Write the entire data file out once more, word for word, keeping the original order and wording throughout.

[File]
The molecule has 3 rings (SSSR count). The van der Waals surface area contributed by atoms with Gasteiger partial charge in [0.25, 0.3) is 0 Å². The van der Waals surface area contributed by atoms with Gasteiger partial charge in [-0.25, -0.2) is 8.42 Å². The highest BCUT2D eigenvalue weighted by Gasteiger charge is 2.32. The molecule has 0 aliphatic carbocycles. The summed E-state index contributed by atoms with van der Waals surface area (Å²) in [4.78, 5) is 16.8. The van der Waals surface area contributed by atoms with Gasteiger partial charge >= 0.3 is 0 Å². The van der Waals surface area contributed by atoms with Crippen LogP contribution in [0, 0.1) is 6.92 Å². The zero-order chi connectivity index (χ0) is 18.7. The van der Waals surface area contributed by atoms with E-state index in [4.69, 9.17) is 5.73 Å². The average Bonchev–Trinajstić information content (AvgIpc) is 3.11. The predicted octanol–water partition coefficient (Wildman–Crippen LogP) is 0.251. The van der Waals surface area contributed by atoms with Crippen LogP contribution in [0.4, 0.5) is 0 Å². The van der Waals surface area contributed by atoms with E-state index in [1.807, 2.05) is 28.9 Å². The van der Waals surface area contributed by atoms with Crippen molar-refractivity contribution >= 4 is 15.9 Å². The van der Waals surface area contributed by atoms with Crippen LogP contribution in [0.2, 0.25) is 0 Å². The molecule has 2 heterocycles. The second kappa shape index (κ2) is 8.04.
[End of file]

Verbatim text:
The molecule has 3 rings (SSSR count). The van der Waals surface area contributed by atoms with Gasteiger partial charge in [0.25, 0.3) is 0 Å². The van der Waals surface area contributed by atoms with Gasteiger partial charge in [-0.25, -0.2) is 8.42 Å². The highest BCUT2D eigenvalue weighted by Gasteiger charge is 2.32. The molecule has 0 aliphatic carbocycles. The summed E-state index contributed by atoms with van der Waals surface area (Å²) in [4.78, 5) is 16.8. The van der Waals surface area contributed by atoms with Gasteiger partial charge >= 0.3 is 0 Å². The van der Waals surface area contributed by atoms with Crippen LogP contribution in [0, 0.1) is 6.92 Å². The zero-order chi connectivity index (χ0) is 18.7. The van der Waals surface area contributed by atoms with E-state index in [4.69, 9.17) is 5.73 Å². The average Bonchev–Trinajstić information content (AvgIpc) is 3.11. The predicted octanol–water partition coefficient (Wildman–Crippen LogP) is 0.251. The van der Waals surface area contributed by atoms with Crippen LogP contribution in [0.4, 0.5) is 0 Å². The van der Waals surface area contributed by atoms with E-state index in [1.807, 2.05) is 28.9 Å². The van der Waals surface area contributed by atoms with Crippen molar-refractivity contribution >= 4 is 15.9 Å². The van der Waals surface area contributed by atoms with Crippen LogP contribution in [0.2, 0.25) is 0 Å². The molecule has 2 heterocycles. The second kappa shape index (κ2) is 8.04.